We took our reigning 650cc dual-sport champion, the Kawasaki KLR650 and pitted it against a challenger from the opposite end of the DS spectrum, Suzuki’s DR650SE. Check out how the 2008 Kawasaki KLR650 DS held up in our 2008 650 Dual-Sport Challenge.
- 2008 650 Dual-Sport Challenge
- Some riders complain about the tires for off-road use, but it isn't the rubber that's holding the KLR back. The Dunlops are actually a good match for what the rest of the bike can handle in the dirt.
- Kawi admittedly is pushing the bike it a more touring-friendly direction, but there is now so much road-going capability, and it has just enough off-road capacity, that this bike is really more of a mini adventure touring machine.
- With so much going for it, why can't Kawasaki put a better instrument panel on the KLR?
- It's clear that the Kawi is built to go longer distances and you can't do that if you're just poking along, so the KLR is also built to be comfortable at speed.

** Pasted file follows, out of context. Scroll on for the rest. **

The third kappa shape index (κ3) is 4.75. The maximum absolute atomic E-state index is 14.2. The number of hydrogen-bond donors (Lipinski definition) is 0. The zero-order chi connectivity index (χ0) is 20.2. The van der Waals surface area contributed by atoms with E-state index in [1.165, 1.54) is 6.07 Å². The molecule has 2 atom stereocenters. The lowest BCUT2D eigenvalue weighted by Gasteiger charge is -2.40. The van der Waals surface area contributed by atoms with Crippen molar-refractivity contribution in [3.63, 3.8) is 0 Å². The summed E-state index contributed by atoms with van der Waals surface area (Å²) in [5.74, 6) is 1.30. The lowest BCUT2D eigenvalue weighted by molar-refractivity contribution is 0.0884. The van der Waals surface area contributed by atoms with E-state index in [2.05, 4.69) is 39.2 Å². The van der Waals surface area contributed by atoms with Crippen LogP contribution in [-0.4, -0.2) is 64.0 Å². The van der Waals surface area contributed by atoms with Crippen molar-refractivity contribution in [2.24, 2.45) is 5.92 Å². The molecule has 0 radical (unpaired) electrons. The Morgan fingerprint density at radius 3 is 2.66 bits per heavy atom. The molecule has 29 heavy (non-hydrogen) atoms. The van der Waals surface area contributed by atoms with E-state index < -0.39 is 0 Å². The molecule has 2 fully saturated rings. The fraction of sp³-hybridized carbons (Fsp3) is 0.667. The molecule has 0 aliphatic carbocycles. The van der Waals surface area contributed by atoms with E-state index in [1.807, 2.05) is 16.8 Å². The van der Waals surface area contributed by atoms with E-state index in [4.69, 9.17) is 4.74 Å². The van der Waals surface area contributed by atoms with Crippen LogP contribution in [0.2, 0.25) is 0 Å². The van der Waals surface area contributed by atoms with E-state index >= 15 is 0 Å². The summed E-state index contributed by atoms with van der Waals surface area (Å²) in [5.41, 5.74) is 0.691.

- We'll take the Suzuki into off-road situations where elevating the front wheel is needed, but aren't so bold with the Kawi.
- Even go-anywhere machines like these get held up sometimes.
- We didn't let the ghosts along Bear Camp Road or this painfully obvious sign deter us. It was just the right type of country for these bikes.
- Both fork sets offer no adjustment but the shocks will give riders a bit to play with. The Kawi has five different preload and four rebound settings.
- Kawasaki's pavement prowess with the KLR is so authorative it's hard to get past. It is surprisingly nimble for such an awkward looking package.
- The seating position is a little more cramped on the Suzuki. The Kawasaki has a very comfortable layout for sit-down riding.